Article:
Tennessee lawmakers are considering a bill that would give parents the power to remove “age-appropriate sexual material” books from public libraries.
As currently written, the Parental Oversight Public Libraries Act would require each public library to establish a five-person “parental library review board” that would have the ultimate say as to whether a book should be removed from a library’s shelf.
The proposed legislation is identical to one introduced by lawmakers in Missouri in January 2020. Both of these bills would make it so that a librarian who “willfully neglects or refuses” the rules established by the review board could face up to one year of jail time or a fine of up to $500.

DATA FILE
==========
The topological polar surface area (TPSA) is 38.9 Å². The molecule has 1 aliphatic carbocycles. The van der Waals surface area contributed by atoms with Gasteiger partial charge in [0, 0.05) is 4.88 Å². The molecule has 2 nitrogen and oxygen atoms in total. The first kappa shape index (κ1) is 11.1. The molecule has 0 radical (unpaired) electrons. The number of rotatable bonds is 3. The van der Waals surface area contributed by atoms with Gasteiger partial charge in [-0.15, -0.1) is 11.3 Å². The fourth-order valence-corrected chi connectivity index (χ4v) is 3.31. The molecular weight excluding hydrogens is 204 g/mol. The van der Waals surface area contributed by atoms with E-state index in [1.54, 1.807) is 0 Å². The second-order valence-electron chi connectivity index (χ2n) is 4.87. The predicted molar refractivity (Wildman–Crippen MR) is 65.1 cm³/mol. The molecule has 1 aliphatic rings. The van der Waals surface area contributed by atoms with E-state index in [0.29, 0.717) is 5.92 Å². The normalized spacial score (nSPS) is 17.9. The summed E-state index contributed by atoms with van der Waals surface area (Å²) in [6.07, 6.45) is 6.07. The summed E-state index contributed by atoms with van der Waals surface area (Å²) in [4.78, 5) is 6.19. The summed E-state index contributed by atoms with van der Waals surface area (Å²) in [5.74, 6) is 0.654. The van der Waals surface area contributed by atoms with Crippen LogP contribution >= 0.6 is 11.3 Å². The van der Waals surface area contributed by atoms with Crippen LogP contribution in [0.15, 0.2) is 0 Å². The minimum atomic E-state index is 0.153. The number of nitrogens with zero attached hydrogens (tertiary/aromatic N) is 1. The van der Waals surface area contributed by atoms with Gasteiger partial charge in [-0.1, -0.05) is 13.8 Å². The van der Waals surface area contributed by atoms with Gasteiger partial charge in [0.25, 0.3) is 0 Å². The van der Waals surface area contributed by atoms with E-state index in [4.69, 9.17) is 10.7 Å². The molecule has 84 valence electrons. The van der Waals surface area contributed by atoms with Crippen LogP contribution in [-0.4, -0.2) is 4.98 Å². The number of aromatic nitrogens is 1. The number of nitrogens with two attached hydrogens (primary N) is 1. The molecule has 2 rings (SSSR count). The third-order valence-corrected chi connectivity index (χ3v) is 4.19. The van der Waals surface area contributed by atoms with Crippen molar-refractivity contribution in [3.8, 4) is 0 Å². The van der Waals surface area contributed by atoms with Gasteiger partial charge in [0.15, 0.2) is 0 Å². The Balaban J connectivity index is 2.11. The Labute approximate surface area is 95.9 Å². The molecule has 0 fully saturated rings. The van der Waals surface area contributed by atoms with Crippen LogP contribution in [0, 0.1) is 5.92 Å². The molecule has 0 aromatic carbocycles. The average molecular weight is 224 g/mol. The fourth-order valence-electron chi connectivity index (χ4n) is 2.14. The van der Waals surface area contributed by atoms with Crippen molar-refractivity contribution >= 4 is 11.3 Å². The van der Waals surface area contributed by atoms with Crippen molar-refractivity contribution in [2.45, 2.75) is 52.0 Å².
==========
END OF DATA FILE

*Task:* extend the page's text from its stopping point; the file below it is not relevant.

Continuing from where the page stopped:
The National Coalition Against Censorship (NCAC), which analyzes censorship trends in the United States, said the Tennessee bill “poses urgent dangers” to librarians, parents, and children, and warned that it would restrict the “freedom of librarians to exercise professional judgement in selecting books for their value to young people.”
“Parents and special interest groups have denounced many classic works as ‘obscene’ or ‘pornographic,’ despite their nationally recognized literary and educational value. For example, community members have sought to ban, as obscene,” NCAC wrote in a statement on their site.